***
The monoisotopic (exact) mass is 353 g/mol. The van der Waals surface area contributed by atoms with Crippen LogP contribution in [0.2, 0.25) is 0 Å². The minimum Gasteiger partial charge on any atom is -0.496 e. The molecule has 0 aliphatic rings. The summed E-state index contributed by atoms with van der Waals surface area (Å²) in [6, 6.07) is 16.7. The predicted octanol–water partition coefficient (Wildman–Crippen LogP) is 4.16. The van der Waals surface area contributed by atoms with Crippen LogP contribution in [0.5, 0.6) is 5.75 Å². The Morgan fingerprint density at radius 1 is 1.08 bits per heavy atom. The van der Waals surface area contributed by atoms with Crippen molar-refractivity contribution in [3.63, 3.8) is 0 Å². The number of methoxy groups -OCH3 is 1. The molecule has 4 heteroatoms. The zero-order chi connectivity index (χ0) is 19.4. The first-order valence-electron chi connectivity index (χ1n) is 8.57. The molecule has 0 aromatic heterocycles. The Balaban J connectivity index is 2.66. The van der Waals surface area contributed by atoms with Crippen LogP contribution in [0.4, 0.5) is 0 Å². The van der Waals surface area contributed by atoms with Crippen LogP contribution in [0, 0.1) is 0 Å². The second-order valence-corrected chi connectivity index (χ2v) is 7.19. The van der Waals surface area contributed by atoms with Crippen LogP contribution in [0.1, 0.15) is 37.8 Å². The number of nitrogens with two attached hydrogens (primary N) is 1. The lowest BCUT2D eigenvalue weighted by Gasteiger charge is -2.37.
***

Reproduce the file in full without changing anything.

The monoisotopic (exact) mass is 353 g/mol. The van der Waals surface area contributed by atoms with Crippen LogP contribution in [0.2, 0.25) is 0 Å². The minimum Gasteiger partial charge on any atom is -0.496 e. The molecule has 0 aliphatic rings. The summed E-state index contributed by atoms with van der Waals surface area (Å²) in [6, 6.07) is 16.7. The predicted octanol–water partition coefficient (Wildman–Crippen LogP) is 4.16. The van der Waals surface area contributed by atoms with Crippen LogP contribution in [0.5, 0.6) is 5.75 Å². The Morgan fingerprint density at radius 1 is 1.08 bits per heavy atom. The van der Waals surface area contributed by atoms with Crippen molar-refractivity contribution in [3.63, 3.8) is 0 Å². The number of methoxy groups -OCH3 is 1. The molecule has 4 heteroatoms. The zero-order chi connectivity index (χ0) is 19.4. The first-order valence-electron chi connectivity index (χ1n) is 8.57. The molecule has 0 aromatic heterocycles. The Balaban J connectivity index is 2.66. The van der Waals surface area contributed by atoms with Crippen LogP contribution in [0.4, 0.5) is 0 Å². The van der Waals surface area contributed by atoms with Crippen LogP contribution in [0, 0.1) is 0 Å². The second-order valence-corrected chi connectivity index (χ2v) is 7.19. The van der Waals surface area contributed by atoms with Crippen LogP contribution in [0.1, 0.15) is 37.8 Å². The number of nitrogens with two attached hydrogens (primary N) is 1. The lowest BCUT2D eigenvalue weighted by Gasteiger charge is -2.37.